It is crucial that someone who is concerned they may be living with Chronic Traumatic Encephalopathy (CTE) remains hopeful. Hear Dr. Robert Stern, Director of Clinical Research at the Boston University CTE Center, explain why CTE is not a death sentence, how those who are suffering can have hope that their symptoms can be treated, and why loved ones are so important in instilling that hope.
Hope and help are available and happening every day. Many symptoms of CTE are treatable, and there are resources to help you find support and live a full life.
If you are struggling to cope and would like some emotional support, call the National Suicide Prevention Lifeline at 1-800-273-8255 to connect with a trained counselor. It’s free, confidential, and available to everyone in the United States. You do not have to be suicidal to call.
Programs of Hope
Former NFL player and sportscaster Mike Adamle has been diagnosed with dementia and probable CTE. Mike and his wife Kim have launched The Mike Adamle Project: Rise Above as a CLF program to provide patients living with symptoms of CTE, and their families, with tools, resources, a supportive community, and most importantly, with hope. Learn more here.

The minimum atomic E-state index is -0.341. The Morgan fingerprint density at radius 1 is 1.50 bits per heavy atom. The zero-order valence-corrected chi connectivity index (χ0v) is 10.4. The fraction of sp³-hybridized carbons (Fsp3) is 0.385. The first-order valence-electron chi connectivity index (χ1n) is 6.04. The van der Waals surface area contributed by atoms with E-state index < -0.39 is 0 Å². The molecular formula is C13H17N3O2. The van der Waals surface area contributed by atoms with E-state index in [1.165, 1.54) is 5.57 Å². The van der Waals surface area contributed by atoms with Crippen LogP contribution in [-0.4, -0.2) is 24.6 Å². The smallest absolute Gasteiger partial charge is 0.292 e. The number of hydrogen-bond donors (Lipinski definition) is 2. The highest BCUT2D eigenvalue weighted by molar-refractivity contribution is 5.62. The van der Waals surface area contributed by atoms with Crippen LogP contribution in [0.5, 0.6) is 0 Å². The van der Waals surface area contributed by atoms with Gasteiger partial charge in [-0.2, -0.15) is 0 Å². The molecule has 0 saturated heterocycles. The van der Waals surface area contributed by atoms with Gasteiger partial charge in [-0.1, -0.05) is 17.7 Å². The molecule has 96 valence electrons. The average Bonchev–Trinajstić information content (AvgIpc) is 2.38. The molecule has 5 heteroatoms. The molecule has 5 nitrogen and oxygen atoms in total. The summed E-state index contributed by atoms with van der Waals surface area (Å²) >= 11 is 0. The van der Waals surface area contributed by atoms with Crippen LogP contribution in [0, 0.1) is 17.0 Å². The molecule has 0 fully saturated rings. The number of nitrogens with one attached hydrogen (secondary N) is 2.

Pro Football Hall of Famer Nick Buoniconti has developed serious neuromotor issues and has been diagnosed with dementia, which his doctors believe is due to CTE. Nick and his wife Lynn have launched the Nick & Lynn Buoniconti CTE Research Fund to support Dr. Ann McKee's research on CTE and provide hope for the many future, current and former players who will benefit from effective treatments and eventually a cure. To learn more, click here.
We created our CTE Resources to support all those concerned that they or a loved one is dealing with symptoms that may be due to CTE. Stay tuned and make sure you're subscribed to our CTE Resources email list; there is much more to come.